DISGRACED former rugby league player Sandor Earl has made explosive allegations against Stephen Dank, claiming the sports scientist told him he administered banned peptides at other football clubs that had employed him.
Dank has persistently denied he has ever supplied banned substances to players.
Earl has confessed to using and trafficking banned peptide CJC-1295 and is facing a four-year ban, which he is hoping to reduce by assisting ASADA with their ongoing investigations.
The 24-year-old first met Dank in 2011 when he was with NRL club Penrith and was seeking treatment to recover from a double shoulder reconstruction.
Dank would ultimately leave the Panthers for Essendon, where he was behind the supplements program that led to the club being fined $2 million and coach James Hird's 12-month ban.
"I was introduced to him (Dank) by a strength and conditioning coach, not in any great capacity, just that it might be worth having a chat to him going forward and helping out my shoulders," Earl told Channel Nine's NRL Footy Show on Thursday night.
"He did tell me his credentials, which included working at (NRL clubs) Manly, the Sharks, and the Gold Coast Suns.
"Someone like that, who I believed was an employee of the club, is in my opinion a reputable sports scientist and someone who has worked with other clubs.
"To me, whatever he had to say in a time of need, I was listening and I was interested."
Earl alleges Dank supplied him with CJC-1295, which triggers the release of growth hormones, which was then administered by a Dr Ijaz Khan at a clinic in Cabramatta in Sydney's southwest.
Asked by the interviewer if Dank had a history of using CJC-1295, Earl said yes.
"He said to you specifically that he'd used CJC-1295 at other clubs he'd worked at?"
To which Earl replied "Yeah".
Earl alleges Dank would at times supply him with a box of the drug from a clinic in Mascot, which he then drove to Cabramatta.
Dr Khan, and never Dank himself, administered the injections, according to Earl. There is no suggestion that Dr Khan was doing anything wrong by administering the substances, which although banned from sport, are not illegal.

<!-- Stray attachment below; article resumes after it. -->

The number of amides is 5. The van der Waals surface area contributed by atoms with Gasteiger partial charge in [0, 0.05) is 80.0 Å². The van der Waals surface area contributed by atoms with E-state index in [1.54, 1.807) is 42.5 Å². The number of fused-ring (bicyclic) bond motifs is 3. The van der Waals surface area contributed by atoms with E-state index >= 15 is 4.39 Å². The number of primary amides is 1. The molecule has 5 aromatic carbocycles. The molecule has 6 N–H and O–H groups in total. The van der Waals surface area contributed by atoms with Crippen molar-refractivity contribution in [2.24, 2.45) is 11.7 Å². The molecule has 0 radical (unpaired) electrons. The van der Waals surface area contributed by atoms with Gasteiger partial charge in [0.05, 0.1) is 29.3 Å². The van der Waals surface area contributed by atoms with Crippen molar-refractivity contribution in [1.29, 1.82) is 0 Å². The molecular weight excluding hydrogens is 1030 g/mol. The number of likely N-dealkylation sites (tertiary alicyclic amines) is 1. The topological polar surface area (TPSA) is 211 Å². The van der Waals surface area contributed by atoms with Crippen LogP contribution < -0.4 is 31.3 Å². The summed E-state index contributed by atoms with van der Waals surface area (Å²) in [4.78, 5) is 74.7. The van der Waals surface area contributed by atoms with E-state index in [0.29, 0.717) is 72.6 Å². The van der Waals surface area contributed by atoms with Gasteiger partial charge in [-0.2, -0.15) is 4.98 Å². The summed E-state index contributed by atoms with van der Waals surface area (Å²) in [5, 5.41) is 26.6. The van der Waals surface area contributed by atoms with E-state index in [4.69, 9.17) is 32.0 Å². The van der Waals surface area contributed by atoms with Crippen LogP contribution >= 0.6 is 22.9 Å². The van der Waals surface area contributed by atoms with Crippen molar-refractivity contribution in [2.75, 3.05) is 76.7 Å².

"Was I a victim of someone who abused his power and trust? Yes I was," Earl said.
"Him going to Essendon sort of fizzled out any contact we were having in Sydney or any process to get peptides."
While the former Sydney Roosters, Penrith and Canberra representative admits to being naïve, he felt confident at the time nothing he was taking was illegal.
"I raised (the legality) quite early," he said. "This wasn't a question of these things won't show up in tests, this was a conversation about banned substances.
"I would never use banned substances.
"He's been employed by other NRL clubs doing the same things and I had to assume that, why would this person be employed to hand out illegal substances?
"It just made no sense.
"If he was taking me his mate in the back shed of his house, I'd be starting to ask questions.
"But he was taking me to a legitimate doctor whose job is to work on injury rehab and management."
Earl's mother Jan Earl was also part of the program and expressed her devastation at the events surrounding her son.
"At the end of the day, who's advising these kids?" Earl's mother said.
Earl, who had a brief and unsuccessful trial with the Bombers as he contemplated switching codes, intends to return to the rugby league arena.
"However long my punishment is, I'll accept that," he said. "But make no mistake, I have plans to come back."